Osteocytes, the most abundant cells in bone, were once thought to be inactive, but are now known to have multifunctional roles in bone, including in mechanotransduction, regulation of osteoblast and osteoclast function and phosphate homeostasis. Because osteocytes are embedded in a mineralized matrix and are challenging to study, there is a need for new tools and cell models to understand their biology. We have generated two clonal osteogenic cell lines, OmGFP66 and OmGFP10, by immortalization of primary bone cells from mice expressing a membrane-targeted GFP driven by the Dmp1-promoter. One of these clones, OmGFP66, has unique properties compared with previous osteogenic and osteocyte cell models and forms 3-dimensional mineralized bone-like structures, containing highly dendritic GFP-positive osteocytes, embedded in clearly defined lacunae. Confocal and electron microscopy showed that structurally and morphologically, these bone-like structures resemble bone in vivo, even mimicking the lacunocanalicular ultrastructure and 3D spacing of in vivo osteocytes. In osteogenic conditions, OmGFP66 cells express alkaline phosphatase (ALP), produce a mineralized type I collagen matrix, and constitutively express the early osteocyte marker, E11/gp38. With differentiation they express osteocyte markers, Dmp1, Phex, Mepe, Fgf23, and the mature osteocyte marker, Sost. They also express RankL, Opg, and Hif1α, and show expected osteocyte responses to PTH, including downregulation of Sost, Dmp1, and Opg and upregulation of RankL and E11/gp38. Live cell imaging revealed the dynamic process by which OmGFP66 bone-like structures form, the motile properties of embedding osteocytes and the integration of osteocyte differentiation with mineralization. The OmGFP10 clone showed an osteocyte gene expression profile similar to OmGFP66, but formed less organized bone nodule-like mineral, similar to other osteogenic cell models. Not only do these cell lines provide useful new tools for mechanistic and dynamic studies of osteocyte differentiation, function, and biomineralization, but OmGFP66 cells have the unique property of modeling osteocytes in their natural bone microenvironment.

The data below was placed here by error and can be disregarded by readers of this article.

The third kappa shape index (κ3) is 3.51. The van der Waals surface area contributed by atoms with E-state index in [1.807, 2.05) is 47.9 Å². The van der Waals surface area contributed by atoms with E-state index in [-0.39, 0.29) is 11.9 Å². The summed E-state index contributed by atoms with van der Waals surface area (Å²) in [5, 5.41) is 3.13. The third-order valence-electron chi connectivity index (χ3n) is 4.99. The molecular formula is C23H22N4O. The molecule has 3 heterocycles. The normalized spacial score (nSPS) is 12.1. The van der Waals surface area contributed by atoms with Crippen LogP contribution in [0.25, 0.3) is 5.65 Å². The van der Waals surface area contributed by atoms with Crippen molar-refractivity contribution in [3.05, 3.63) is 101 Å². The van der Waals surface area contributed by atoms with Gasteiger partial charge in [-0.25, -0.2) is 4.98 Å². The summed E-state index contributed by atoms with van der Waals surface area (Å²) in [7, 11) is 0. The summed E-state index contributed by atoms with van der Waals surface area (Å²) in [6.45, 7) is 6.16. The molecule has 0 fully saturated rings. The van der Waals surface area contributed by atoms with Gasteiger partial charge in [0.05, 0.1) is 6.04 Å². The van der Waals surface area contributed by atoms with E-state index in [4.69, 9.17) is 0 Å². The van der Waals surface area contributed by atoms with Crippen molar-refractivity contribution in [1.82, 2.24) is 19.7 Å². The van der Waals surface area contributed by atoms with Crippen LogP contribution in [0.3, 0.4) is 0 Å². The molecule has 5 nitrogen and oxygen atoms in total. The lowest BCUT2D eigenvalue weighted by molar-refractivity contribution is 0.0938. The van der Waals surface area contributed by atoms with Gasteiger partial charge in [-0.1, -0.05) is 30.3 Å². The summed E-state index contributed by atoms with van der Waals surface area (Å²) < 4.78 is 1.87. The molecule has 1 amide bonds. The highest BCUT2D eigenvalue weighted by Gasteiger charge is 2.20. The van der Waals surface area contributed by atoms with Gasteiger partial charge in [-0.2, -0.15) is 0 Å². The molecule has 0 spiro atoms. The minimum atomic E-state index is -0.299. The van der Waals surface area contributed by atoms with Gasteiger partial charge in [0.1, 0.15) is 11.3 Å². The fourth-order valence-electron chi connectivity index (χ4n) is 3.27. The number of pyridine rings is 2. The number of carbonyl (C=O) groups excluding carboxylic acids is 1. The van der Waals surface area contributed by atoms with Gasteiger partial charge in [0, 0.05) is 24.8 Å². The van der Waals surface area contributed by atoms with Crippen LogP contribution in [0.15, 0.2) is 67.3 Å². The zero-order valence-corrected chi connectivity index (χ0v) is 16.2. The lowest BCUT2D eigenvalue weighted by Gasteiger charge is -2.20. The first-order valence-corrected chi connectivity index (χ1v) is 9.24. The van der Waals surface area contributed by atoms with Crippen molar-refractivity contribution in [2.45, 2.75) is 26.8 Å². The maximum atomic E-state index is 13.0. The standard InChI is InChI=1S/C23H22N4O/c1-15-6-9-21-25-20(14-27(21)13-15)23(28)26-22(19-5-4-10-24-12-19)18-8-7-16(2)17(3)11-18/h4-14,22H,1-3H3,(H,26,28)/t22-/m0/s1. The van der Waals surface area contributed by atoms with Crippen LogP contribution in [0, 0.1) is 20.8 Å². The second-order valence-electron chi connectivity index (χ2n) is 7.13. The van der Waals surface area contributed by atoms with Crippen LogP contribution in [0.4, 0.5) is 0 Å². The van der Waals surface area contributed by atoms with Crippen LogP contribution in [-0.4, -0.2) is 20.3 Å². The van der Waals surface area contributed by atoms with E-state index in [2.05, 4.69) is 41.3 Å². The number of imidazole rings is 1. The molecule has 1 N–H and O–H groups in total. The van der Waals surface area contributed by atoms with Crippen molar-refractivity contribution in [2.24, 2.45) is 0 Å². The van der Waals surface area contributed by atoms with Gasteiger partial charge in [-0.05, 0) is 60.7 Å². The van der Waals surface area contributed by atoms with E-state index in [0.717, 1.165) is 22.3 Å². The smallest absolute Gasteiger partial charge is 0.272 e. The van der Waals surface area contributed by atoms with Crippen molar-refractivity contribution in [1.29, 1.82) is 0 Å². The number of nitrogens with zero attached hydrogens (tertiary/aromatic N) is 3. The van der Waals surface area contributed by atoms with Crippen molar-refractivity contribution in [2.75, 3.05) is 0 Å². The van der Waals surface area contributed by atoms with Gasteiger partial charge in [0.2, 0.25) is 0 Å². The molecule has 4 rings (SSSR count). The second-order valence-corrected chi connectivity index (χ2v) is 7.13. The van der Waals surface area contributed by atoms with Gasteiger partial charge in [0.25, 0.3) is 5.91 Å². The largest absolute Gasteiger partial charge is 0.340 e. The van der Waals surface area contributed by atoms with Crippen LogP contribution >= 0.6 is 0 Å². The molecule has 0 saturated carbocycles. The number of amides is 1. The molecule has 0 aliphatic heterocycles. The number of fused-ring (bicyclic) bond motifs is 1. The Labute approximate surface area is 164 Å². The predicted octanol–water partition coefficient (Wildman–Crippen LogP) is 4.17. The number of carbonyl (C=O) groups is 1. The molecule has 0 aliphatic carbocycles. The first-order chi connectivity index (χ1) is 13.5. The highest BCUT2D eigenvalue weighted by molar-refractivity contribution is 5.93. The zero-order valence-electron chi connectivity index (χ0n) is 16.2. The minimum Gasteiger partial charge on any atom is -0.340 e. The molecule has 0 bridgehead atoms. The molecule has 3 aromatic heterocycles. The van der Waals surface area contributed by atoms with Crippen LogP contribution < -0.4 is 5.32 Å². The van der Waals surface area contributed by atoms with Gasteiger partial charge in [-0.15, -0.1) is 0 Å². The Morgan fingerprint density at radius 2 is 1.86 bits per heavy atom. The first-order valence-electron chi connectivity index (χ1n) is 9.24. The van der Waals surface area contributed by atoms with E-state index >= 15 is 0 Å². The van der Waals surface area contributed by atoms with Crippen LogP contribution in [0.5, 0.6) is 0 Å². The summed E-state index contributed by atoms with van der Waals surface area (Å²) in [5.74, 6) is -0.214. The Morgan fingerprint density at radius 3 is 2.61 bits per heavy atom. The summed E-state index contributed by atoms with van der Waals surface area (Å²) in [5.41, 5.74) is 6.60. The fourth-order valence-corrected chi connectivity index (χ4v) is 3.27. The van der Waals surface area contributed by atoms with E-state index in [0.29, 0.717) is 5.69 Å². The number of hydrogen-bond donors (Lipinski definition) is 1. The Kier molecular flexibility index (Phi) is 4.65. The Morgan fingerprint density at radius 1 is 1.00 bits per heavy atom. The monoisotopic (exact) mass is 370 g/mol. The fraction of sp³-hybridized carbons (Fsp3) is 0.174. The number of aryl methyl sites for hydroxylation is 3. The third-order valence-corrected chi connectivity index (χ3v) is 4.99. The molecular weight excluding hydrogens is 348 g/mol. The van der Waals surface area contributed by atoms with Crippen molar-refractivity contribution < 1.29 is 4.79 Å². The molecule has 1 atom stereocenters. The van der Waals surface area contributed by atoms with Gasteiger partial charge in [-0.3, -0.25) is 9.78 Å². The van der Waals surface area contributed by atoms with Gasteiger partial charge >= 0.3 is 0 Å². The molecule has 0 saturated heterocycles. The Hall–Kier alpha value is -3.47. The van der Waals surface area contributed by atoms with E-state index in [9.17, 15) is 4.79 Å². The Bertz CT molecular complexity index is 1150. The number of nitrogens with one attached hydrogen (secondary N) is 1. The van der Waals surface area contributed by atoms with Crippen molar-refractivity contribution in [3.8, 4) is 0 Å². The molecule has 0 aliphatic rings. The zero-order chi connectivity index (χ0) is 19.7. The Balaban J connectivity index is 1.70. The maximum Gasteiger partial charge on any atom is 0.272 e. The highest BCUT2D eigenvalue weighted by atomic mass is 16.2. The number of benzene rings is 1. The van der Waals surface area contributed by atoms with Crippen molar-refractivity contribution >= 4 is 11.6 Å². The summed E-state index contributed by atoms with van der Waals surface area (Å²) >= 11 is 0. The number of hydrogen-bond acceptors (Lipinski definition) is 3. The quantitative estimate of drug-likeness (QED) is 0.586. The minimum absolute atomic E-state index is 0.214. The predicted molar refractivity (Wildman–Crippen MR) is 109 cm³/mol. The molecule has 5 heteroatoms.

- CELL LINE
ASJC Scopus subject areas
- Endocrinology, Diabetes and Metabolism
- Orthopedics and Sports Medicine